Architect Sami Rintala thinks that their projects respond more to the personalities of the people involved than to any sense of a Nordic ideology. Weekly Abroad meets Finnish designers building their career around the world.
Born in Helsinki, Sami Rintala completed his architectural training at the Helsinki University of Technology in 1999. That same year, Rintala came to prominence thanks to Land(e)scape, an installation created with then-partner Marco Casagrande. The work saw three abandoned wooden barns raised on 10-metre high spindly legs, legs to allow the barns to follow their farmer to the cities and suburbs, a poignant comment on the increasingly-deserted countryside.
Rintala later parted ways with Casagrande, eventually moving to Norway where, in 2007, he founded a new practice with Icelandic architect Dagur Eggertsson. Among other projects Rintala Eggertsson have designed a towering timber lookout point on the shores of Lake Seljord and a steel footbridge with wooden elements over the Vosso river to replace one which had been swept away the previous year.
Despite the change of his home base, from Finland to Norway, wood and rural environments have continued to play a central role in Rintala’s work.
“Wood is a very democratic material. You don’t need to forge it or bend it. It can be structural or used for details”, Rintala says. “No other material can be used in the same way.”
And as for the continued focus on rural locations, Rintala explains that from pure pragmatism, it’s often easier to obtain permission for experimental projects in the countryside. Because land is more valuable in cities, Rintala says, clients want best results rather than test projects. But rural communities also need our help, he adds, given that the majority of architects focus their attention on urban contexts.
Sheltering in the forest
Having delivered 155 architectural workshops over the last seventeen years, Rintala has made something of a name for himself as an expert in the field. In May this year, Rintala was invited by the Finnish Cultural Institute in London to lead a workshop in Punkaharju with twelve architecture students from the University of Westminster to construct a new forest shelter. One of four international cultural commissions during Finland’s 2017 year of independence celebrations, the shelter represents London’s contribution to the Mobile Home project, exploring the theme of home in today’s society.
Lastu, the shelter designed and built by the students under guidance from Rintala and British architect Tom Raymont, was constructed between 29 April and 7 May on a site near the Finnish Forest Museum. The students designed the shelter spontaneously and collectively without initial drawings. Elements were constructed and then rearranged collaboratively with each new part built in response to what came before without predetermining what was to follow.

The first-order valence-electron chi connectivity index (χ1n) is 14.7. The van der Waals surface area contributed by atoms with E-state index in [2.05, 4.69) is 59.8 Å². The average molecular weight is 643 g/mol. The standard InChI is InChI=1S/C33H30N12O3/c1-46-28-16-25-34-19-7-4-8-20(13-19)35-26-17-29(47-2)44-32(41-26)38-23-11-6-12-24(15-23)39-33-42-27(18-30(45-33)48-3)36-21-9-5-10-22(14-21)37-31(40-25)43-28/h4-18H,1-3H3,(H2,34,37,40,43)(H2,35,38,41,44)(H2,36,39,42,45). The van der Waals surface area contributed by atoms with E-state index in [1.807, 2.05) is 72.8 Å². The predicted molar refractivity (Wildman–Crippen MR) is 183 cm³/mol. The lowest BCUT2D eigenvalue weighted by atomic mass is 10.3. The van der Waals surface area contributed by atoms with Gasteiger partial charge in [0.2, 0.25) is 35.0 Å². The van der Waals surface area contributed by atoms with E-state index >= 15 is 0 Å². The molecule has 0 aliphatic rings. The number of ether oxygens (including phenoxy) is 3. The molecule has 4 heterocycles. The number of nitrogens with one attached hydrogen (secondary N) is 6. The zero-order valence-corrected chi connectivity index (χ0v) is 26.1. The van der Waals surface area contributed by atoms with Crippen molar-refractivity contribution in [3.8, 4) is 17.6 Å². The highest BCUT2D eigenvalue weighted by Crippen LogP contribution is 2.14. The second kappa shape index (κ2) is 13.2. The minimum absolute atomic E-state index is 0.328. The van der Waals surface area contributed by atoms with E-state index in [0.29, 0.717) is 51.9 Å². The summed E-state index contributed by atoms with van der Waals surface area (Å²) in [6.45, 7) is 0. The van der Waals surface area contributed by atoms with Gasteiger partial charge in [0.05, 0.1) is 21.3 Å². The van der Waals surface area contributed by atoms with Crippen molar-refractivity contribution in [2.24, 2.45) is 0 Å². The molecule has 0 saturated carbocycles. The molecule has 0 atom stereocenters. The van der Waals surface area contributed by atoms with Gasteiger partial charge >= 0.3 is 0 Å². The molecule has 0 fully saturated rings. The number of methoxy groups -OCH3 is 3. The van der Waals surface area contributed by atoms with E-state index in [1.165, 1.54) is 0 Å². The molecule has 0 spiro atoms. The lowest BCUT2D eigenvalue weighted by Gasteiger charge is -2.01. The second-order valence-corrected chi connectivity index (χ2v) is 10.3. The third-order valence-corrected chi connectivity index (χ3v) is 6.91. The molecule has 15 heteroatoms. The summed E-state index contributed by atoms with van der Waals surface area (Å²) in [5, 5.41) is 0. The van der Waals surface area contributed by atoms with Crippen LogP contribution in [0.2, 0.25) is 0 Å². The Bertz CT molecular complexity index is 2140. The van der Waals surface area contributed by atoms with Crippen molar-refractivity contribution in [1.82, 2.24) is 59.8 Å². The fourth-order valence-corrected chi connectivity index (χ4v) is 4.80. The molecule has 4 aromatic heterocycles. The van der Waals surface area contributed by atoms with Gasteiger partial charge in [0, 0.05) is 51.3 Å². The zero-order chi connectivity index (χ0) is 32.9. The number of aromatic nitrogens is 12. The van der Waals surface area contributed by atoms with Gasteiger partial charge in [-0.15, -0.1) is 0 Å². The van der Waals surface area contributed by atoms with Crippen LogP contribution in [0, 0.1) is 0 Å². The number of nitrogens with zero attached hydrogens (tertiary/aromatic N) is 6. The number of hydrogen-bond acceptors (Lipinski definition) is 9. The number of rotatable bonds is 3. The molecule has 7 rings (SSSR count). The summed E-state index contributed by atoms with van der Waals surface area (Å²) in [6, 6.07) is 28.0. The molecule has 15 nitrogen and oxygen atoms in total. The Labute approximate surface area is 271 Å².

Tellingly, although the student shelter was executed under the umbrella of Mobile Home, for Rintala and his students, theorising about what home meant to them was less important than exploring other questions.
“The project ended up being more about differences between urban and rural”, Rintala says. “We discussed ideas of home, but more pressing concerns were about how to get urban kids from London to think about what would be needed in a Finnish forest shelter, what to include and what to exclude.”
Following the completion of the student workshop, the Lastu shelter is now available for public use.
An international outlook
Given that Rintala trained in Finland and now lives with his family in Norway, one might expect his architectural outlook to be firmly Nordic. And yet, Rintala aligns his practice – both as a designer and as a teacher – with a more international perspective.
“Both Dagur and I studied under Juhani Pallasmaa in our final years of education and his perspective strongly influenced us both,’ Rintala says. ‘His outlook wasn’t so much Nordic as it was international. And our workshop way of working comes from the U.S.A.”
Thus, although he is perceived as an important figure in new Nordic architecture, Rintala himself sees his practice as a collage of global influences. This is perhaps because, although northern Norway is Rintala’s home, it isn’t necessarily where the majority of his work is built. Some years, the architect spends more than 100 days on the road. Lately, many of those days have been in America where Rintala has taken up teaching at Cornell and elsewhere.
“We work in many different places and each project has its own climate and client needs. I think, if anything, our projects respond more to the personalities of the people involved than to any sense of a Nordic ideology”, says Rintala.
“I have been lucky to have had the opportunity to understand the world through travelling.”